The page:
The draft bill also includes a revision designed to rectify unfair terms of the past for small-scale PVs on non-interconnected islands by offering 10 percent tariff increases for their output.

Another article in the bill enables older RES projects with licenses including provisions for the installation of connecting cables to now be developed without cable links if the hosting island has been interconnected or is in the process of being interconnected.

The bill also transfers distribution network operator DEDDIE’s assets on Crete to power grid operator IPTO, a pending issue that must be resolved for the launch of market activity concerning the island’s small-scale interconnection with the Peloponnese.

RES investors in rush to avoid €35,000/MWh guarantee cost

Thousands of RES investors already holding producer certificates are racing against time to avoid letter-of-guarantee payments of 35,000 euros per MW, which will be avoided if they manage to submit complete applications for finalized connection offers by a February 28, 2022 deadline to distribution network operator DEDDIE/HEDNO or power grid operator IPTO.

This same deadline applies for imminent producer certificates to be issued through last month’s application cycle. RAE, the Regulatory Authority for Energy, has already begun processing these applications submitted in June. If these investors miss the February deadline for finalized connection offers, they too will also face letter of guarantee costs.

From the next cycle – in October – onwards, most applicants will need to submit letters of guarantee worth 35,000 euros per MW. Investors behind smaller projects with capacities of less than 1 MW, strategic investments, projects for public-benefit purposes, as well as projects developed by local authorities and foundations, will be exempted from the upcoming letter of guarantee requirement.

Its prospect is expected to increase the pressure on DEDDIE/HEDNO and IPTO, expected to face an increased inflow of applications over the next few months as investors scramble to meet the February 28 deadline.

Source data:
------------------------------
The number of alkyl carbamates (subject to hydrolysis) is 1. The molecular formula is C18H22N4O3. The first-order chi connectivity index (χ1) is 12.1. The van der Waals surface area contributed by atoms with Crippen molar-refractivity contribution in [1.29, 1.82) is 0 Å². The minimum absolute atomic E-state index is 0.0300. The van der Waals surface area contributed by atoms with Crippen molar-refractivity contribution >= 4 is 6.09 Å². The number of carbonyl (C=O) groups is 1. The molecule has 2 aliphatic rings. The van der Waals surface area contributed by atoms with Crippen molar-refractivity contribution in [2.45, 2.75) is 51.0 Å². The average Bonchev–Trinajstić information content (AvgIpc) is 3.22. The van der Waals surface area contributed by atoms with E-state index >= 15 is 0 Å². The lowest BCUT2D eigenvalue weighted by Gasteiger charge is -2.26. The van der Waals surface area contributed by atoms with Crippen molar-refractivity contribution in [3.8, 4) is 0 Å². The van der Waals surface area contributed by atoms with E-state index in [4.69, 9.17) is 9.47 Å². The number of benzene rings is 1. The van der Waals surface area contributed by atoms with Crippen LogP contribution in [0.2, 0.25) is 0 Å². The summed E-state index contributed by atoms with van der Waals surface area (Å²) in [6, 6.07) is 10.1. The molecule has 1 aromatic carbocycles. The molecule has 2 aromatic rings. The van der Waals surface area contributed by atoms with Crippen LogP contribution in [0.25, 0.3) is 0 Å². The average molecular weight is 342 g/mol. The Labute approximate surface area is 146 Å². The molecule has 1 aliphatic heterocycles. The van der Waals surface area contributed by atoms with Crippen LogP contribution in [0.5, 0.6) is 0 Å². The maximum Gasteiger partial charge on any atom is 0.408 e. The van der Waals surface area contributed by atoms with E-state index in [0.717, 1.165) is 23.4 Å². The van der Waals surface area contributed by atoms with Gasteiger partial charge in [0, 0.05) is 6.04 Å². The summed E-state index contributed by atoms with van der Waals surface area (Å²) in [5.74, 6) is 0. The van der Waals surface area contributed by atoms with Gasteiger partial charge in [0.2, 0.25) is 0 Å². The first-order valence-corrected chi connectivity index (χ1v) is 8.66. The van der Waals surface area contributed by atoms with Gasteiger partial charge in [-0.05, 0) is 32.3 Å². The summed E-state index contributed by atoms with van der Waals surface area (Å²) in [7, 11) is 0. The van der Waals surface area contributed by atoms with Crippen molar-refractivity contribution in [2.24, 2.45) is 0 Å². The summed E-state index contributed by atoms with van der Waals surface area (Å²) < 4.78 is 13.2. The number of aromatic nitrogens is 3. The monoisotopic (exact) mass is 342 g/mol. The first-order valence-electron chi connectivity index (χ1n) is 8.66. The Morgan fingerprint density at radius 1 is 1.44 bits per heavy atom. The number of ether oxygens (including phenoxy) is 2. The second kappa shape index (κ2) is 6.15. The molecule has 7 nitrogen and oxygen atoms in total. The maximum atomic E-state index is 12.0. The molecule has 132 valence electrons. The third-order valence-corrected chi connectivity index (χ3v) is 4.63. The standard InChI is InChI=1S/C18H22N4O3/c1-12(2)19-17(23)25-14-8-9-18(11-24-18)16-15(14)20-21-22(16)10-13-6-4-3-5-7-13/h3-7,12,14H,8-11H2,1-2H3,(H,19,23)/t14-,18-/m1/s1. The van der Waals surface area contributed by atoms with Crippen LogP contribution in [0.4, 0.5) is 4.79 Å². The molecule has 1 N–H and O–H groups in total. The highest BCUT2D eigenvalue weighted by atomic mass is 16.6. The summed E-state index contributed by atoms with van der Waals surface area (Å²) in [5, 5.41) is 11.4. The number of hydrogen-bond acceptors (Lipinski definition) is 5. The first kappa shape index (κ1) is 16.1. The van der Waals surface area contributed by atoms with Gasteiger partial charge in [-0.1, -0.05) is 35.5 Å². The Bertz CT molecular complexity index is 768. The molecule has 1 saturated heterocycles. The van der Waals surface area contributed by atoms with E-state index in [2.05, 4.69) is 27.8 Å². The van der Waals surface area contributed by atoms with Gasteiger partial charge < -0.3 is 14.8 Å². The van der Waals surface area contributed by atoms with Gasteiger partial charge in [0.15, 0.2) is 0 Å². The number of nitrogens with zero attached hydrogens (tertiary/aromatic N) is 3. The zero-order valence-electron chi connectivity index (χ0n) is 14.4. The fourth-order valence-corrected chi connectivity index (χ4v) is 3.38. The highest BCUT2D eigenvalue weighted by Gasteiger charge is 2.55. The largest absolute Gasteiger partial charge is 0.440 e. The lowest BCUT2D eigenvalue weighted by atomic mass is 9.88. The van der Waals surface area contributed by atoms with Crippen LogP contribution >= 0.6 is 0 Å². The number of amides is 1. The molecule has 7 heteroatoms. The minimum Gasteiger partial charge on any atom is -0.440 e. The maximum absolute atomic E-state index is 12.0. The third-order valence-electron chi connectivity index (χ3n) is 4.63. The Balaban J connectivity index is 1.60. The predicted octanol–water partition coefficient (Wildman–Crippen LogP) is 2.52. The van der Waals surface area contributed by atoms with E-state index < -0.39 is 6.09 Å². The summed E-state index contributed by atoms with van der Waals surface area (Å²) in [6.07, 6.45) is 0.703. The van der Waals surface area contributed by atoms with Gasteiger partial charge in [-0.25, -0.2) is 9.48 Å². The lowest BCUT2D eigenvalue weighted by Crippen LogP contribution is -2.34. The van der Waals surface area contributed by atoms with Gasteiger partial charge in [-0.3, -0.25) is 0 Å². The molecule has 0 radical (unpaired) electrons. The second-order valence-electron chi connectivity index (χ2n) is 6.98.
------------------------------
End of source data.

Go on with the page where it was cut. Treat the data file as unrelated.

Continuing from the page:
The 35,000-euro per MWh letter of guarantee is being introduced to prevent saturation caused by applicants submitting bids but not following up with actual project development.

Tender relaunch for €1.6bn nationwide distribution network upgrade

Distribution network operator DEDDIE/HEDNO has relaunched a mammoth tender worth a total of 1.6 billion euros for the reinforcement and upgrade of the distribution network throughout Greece over a five-year period.

The tender was initially announced several months earlier but then withdrawn to take into account and adopt certain observations made by interested parties.

The relaunched tender concerns 37 contracts around Greece, 8 of these in the wider Athens area, 9 in the Macedonia-Thrace region, 7 in the Peloponnese and Epirus, 6 in central Greece and 7 at island locations.

DEDDIE/HEDNO aims to reinforce the distribution network for its role in the energy transition, while also protecting it against extreme weather conditions.

New wave of 100-KW solar farms planned for 4 regions

Energy minister Kostas Skrekas has announced a legislative plan to facilitate a new generation of small-scale solar energy farms of up to 100 KW in Crete, the Peloponnese, Evia and the Cyclades, which, through a new platform, would offer investors non-auction tariffs at relatively higher levels than existing tariffs for bigger projects.

Higher tariffs would be offered to investors as this smaller-scale solar parks face increased development costs, the minister noted.

The platform for applications concerning this new category could be ready to operate in October, a month beyond an initial intention, to give distribution network operator DEDDIE/HEDNO, its developer, and interested parties more time to prepare, the minister indicated.

Once ratified, the legislative revision will offer an 86-MW solar capacity for the Peloponnese, 45 MW in the Cyclades, 15 MW of which will be reserved for net metering, 40 MW for Evia and 140 MW for Crete, 40 MW of which will be for net metering.